It is very rare in this day and age to find an enduring, sustaining and effective idea spanning a generation while generating millions of philanthropic dollars. Starting in a Detroit high school in 1990, Lisa Blackburn and John Hartom decided to teach their art students a lesson in compassion. They made empty clay bowls and sold them at a luncheon, with proceeds benefiting a local food bank. The bowl reminded people of all the wonderful things that they had in their lives and, more importantly, reminded them of their neighbors who regularly go without.
Since that day, the Empty Bowls Project has expanded into an institution. Ninety-one Feeding America food banks in 31 states host annual Empty Bowls events. The concept has even spread to 20 countries across the globe. In Asheville, for the last nine years, Empty Bowls events have generated more than $130,000 for MANNA FoodBank. Artists from this pottery mecca — Lori Theriault, John Hartom, Bob Weisburger, Nick Joerling, David Voorhees and many more — come together every year to create and donate their art for this very important cause.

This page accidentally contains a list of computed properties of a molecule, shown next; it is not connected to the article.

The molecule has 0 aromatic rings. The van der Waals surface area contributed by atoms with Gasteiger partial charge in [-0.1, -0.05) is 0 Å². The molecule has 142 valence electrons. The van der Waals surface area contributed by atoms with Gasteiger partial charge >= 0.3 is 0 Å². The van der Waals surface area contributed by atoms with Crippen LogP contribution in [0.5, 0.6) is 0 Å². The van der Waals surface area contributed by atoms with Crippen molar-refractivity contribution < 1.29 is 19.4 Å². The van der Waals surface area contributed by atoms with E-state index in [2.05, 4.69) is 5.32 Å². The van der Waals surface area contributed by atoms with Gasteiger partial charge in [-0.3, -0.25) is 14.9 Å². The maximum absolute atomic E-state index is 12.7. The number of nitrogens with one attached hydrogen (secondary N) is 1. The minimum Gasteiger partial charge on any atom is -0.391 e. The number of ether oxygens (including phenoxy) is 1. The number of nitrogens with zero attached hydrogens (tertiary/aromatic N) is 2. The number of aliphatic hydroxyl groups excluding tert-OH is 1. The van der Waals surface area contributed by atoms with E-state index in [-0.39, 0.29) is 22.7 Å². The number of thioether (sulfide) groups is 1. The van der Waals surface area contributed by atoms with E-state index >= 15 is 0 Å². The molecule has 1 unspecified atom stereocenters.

Rarely does the marriage of art and philanthropy sustain itself so vibrantly and effectively. Thanks to Lisa Blackburn, John Hartom and the many thousands of artists creating empty bowls ready to be filled, millions more people will have a meal. Go to www.mannafoodbank.org to find out about the two upcoming events on Thursday, Oct. 14, and and Sunday, Oct. 17, that will commemorate this most momentous of anniversaries.
— Joshua Stack